Date: Wednesday, October 7, 2020
Project: Eastern Australian Waterbird Survey
Observers: Richard Kingsford UNSW, Paul Wainwright DEWHA
Pilot: James Barkell NSW National Parks & Wildlife Service DPIE
Up at daybreak to fly over the Darling River and head north to pick up our survey band and then head west to the Warrego, Paroo and Bulloo Rivers. In really wet years, we can also continue on this survey band to Strzelecki Creek and Cooper Creek, even out to Lake Eyre. Not this year. There need to be a series of good floods for that to happen which isn’t very often. Last time the Cooper got into Lake Eyre was in 2010-2011. Perhaps this La Nina year will be time again.
The country looks spectacularly green out here for the outback. Lovely to see. Southwest of Cunnamulla and on the Paroo River floodplain, it was obvious to see the effects on the small with the flooding of claypans, swamps and cane grass swamps which dot the landscape. It is challenging surveying because they are small and sometimes everywhere and so a lot of back and forth. But great to see that some of them had tens and twenties of different species of waterbirds, including grey teal, pink-eared duck and Pacific herons.
The next river west was the spectacular Bulloo River. I have always loved this river which meanders along, showing its red rocks, west across the dry landscape. It disgorges its river flows into the wonderful Bulloo overflow lakes in Queensland which then tip into Caryapundy Swamp, a massive floodplain area in New South Wales called the Bulloo River overflow and now a recently announced national park – Narriearra. A key strategic opportunity awaits to make this a Ramsar site and afford it more protection of its essential water supply from the Bulloo River. Today as we surveyed – it started to rain (splodges on the video).
We refuelled at Tibooburra before heading south and east along our Band 5 which starts at Starvation Lake on the NSW/ South Australian border. It would need a lot of rain to fill this lake which hasn’t happened in all the time we have been surveying, since 1986. We headed east, just north of the pub at Packsaddle. There are 30-50 small swamps and lakes between here and White Cliffs which fill from local rain – and this year there has been rain. Not enough to fill them all but they kept us busy. Each has a unique ecosystem, varying in size, salinity and vegetation. These are often reflected in the waterbird communities. The clear lakes with their carpet of aquatic vegetation are great for swans, coot and hardead while the salt lakes often have the small wading birds, such stilts.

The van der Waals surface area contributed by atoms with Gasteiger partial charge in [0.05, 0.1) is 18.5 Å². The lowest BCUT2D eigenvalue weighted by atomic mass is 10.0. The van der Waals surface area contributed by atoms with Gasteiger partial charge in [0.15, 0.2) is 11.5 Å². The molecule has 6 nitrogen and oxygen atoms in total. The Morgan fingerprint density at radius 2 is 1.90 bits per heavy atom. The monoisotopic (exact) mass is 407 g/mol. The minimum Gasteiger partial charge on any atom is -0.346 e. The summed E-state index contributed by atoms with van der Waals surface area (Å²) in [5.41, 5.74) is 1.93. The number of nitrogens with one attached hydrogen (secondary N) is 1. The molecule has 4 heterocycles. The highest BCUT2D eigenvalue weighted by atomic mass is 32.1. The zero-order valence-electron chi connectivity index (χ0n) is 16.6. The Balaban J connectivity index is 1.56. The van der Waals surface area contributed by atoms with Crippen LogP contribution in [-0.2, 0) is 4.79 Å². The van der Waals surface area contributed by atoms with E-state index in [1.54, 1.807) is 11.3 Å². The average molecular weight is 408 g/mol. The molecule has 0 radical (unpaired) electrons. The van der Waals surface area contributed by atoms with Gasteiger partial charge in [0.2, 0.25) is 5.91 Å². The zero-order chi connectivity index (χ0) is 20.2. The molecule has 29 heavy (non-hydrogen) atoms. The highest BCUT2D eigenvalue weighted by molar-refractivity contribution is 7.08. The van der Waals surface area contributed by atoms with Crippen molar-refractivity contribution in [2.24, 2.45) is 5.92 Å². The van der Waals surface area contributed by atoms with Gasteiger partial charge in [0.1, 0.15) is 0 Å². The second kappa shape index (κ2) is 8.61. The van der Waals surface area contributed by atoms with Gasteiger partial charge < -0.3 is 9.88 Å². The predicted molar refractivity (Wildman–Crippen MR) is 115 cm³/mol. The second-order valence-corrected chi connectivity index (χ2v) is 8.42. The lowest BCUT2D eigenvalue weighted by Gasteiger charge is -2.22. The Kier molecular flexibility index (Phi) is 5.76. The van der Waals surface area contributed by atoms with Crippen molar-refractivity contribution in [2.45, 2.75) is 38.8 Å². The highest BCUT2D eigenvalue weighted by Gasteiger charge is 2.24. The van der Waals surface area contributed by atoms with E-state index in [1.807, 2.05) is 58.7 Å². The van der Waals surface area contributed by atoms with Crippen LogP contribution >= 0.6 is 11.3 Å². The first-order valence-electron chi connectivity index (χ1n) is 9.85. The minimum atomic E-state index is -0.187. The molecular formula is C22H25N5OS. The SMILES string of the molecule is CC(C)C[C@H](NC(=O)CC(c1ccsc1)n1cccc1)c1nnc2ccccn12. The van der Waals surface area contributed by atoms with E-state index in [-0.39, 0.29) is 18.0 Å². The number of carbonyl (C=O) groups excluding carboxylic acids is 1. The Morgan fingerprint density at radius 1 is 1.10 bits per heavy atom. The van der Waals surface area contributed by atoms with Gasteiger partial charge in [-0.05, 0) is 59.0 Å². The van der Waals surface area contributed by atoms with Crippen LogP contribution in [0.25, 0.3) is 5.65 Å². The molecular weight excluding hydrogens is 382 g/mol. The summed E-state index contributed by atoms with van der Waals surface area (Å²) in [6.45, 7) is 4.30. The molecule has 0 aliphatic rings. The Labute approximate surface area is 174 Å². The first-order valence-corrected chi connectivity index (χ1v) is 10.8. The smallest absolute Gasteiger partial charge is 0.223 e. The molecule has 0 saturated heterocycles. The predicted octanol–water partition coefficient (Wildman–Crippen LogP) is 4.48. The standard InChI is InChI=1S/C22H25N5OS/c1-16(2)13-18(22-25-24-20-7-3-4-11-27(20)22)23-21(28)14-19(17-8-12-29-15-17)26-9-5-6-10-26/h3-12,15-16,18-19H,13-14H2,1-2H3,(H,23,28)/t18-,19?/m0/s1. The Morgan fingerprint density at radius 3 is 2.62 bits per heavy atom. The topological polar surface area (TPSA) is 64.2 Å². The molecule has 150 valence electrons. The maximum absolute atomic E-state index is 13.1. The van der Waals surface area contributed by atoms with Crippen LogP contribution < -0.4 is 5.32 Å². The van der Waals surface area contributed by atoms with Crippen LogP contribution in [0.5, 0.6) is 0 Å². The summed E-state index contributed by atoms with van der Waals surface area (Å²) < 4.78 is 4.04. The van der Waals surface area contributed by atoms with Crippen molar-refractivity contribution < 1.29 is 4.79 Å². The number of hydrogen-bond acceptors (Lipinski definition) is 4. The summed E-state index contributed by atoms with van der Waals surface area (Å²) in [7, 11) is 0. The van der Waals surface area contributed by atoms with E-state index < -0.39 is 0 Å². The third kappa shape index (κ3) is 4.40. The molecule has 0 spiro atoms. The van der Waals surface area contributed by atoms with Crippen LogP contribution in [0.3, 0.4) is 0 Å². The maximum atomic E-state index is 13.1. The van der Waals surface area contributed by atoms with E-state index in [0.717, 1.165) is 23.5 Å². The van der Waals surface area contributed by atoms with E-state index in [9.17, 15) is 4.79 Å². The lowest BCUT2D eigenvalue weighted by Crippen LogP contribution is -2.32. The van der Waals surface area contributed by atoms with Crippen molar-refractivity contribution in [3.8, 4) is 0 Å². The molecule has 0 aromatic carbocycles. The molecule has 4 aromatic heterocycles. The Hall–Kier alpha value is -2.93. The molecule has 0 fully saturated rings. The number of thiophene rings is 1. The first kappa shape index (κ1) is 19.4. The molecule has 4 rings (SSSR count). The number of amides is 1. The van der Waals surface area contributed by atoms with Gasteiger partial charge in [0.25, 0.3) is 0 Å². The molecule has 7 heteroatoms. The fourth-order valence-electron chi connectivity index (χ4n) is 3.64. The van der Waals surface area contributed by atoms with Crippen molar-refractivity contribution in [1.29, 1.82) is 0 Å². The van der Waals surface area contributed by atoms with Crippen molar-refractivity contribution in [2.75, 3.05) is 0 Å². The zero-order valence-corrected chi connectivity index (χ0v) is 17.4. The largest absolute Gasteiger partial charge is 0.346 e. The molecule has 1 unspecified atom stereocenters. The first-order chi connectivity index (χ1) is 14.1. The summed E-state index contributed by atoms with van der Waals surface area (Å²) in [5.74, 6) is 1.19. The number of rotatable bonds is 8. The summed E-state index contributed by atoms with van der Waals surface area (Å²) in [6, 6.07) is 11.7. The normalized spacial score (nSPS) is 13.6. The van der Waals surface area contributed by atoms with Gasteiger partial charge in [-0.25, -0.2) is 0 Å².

Once we had meandered our way through the twenty odd small wetlands which had water, we headed for the wonderful Paroo overflow lakes. These magnificent lakes had water in them for the first time in a few years, courtesy of this free-flowing river allowed to fill the great wetlands and swamps that make up the Paroo overflow and Cuttaburra channels. We weren’t disappointed. The lakes were almost full. It looked to me like Peery Lake may have got most of its filling from local runoff because the bottom end wasn’t that flooded. It sometimes does this. Yantabangee had lots of waterbirds and a high diversity. It was great to see large flocks of pink-eared ducks and small flocks of freckled ducks. There were also a few ducks breeding. Glossy ibis were also around but not breeding as they do in some years on Mullawoolka Basin.
Further to the east were the Cuttaburra Channels. They take the waters of the Warrego and Paroo Rivers, making up an intricate network of amazing wetlands. It was getting late when we got to them, after the Paroo overflow lakes, and the late afternoon sun showed them up in all their glory. There were thousands of waterbirds on these wetlands. Spectacular stuff and great to see after so many dry years. Even though it had been a long survey day, we were all up for it. Very privileged to see such a magnificent sight. Waterbirds in all directions. Lots of breeding swans.
We finished the day flying over a dry Darling River floodplain and onto the river. It was good to see the green tinges where some water had broken over the banks onto the floodplain. But I thought I would see more water flowing down the river. It already looked pretty shallow and breaking up into pools. The flood that came down the river wasn’t enough to give it a real kick start. Not enough water got down to this part of the river despite the promise from its tributaries. Diversions of flows continue to impact on the ecology of this river and the people who depend on it down the river in places like Wilcannia and Menindee. It is a sad river compared to the Paroo. Hopefully future generations will at least have the Paroo to see what a spectacular free-flowing river can do.
Blog by Richard Kingsford